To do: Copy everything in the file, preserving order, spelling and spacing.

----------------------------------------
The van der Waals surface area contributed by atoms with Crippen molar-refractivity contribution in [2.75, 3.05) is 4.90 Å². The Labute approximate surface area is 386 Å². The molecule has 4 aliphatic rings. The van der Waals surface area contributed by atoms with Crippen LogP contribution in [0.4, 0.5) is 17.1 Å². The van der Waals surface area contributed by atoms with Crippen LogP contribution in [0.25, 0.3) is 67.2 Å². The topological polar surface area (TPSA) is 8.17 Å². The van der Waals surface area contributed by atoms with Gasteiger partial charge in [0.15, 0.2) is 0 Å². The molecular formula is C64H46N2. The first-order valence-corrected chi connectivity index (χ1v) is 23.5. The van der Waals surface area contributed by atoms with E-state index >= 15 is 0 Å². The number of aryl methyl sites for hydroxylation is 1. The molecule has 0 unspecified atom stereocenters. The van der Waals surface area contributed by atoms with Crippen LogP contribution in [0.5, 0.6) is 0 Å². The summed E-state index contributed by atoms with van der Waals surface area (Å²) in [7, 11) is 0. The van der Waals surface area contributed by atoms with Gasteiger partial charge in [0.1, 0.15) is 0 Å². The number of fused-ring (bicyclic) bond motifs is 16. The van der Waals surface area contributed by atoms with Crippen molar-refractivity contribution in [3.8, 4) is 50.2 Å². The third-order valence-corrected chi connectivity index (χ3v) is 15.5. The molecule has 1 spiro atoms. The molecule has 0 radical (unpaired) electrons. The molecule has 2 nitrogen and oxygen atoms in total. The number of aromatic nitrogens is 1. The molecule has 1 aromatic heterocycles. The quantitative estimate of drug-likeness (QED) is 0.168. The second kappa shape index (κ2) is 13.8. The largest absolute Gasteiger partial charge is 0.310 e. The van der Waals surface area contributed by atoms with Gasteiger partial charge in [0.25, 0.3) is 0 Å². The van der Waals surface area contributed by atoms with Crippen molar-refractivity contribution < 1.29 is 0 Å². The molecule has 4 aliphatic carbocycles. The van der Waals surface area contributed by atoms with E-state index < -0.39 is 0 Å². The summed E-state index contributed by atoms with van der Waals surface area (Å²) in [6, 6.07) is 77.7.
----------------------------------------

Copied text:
The van der Waals surface area contributed by atoms with Crippen molar-refractivity contribution in [2.75, 3.05) is 4.90 Å². The Labute approximate surface area is 386 Å². The molecule has 4 aliphatic rings. The van der Waals surface area contributed by atoms with Crippen LogP contribution in [0.4, 0.5) is 17.1 Å². The van der Waals surface area contributed by atoms with Crippen LogP contribution in [0.25, 0.3) is 67.2 Å². The topological polar surface area (TPSA) is 8.17 Å². The van der Waals surface area contributed by atoms with Gasteiger partial charge in [0.15, 0.2) is 0 Å². The molecular formula is C64H46N2. The first-order valence-corrected chi connectivity index (χ1v) is 23.5. The van der Waals surface area contributed by atoms with E-state index >= 15 is 0 Å². The number of aryl methyl sites for hydroxylation is 1. The molecule has 0 unspecified atom stereocenters. The van der Waals surface area contributed by atoms with Crippen LogP contribution in [0.5, 0.6) is 0 Å². The summed E-state index contributed by atoms with van der Waals surface area (Å²) in [7, 11) is 0. The van der Waals surface area contributed by atoms with Gasteiger partial charge in [0.1, 0.15) is 0 Å². The number of fused-ring (bicyclic) bond motifs is 16. The van der Waals surface area contributed by atoms with Crippen molar-refractivity contribution in [3.8, 4) is 50.2 Å². The third-order valence-corrected chi connectivity index (χ3v) is 15.5. The molecule has 1 spiro atoms. The molecule has 0 radical (unpaired) electrons. The molecule has 2 nitrogen and oxygen atoms in total. The number of aromatic nitrogens is 1. The molecule has 1 aromatic heterocycles. The quantitative estimate of drug-likeness (QED) is 0.168. The second kappa shape index (κ2) is 13.8. The largest absolute Gasteiger partial charge is 0.310 e. The van der Waals surface area contributed by atoms with Gasteiger partial charge in [0.25, 0.3) is 0 Å². The van der Waals surface area contributed by atoms with Crippen molar-refractivity contribution < 1.29 is 0 Å². The molecule has 4 aliphatic carbocycles. The van der Waals surface area contributed by atoms with E-state index < -0.39 is 0 Å². The summed E-state index contributed by atoms with van der Waals surface area (Å²) in [6, 6.07) is 77.7.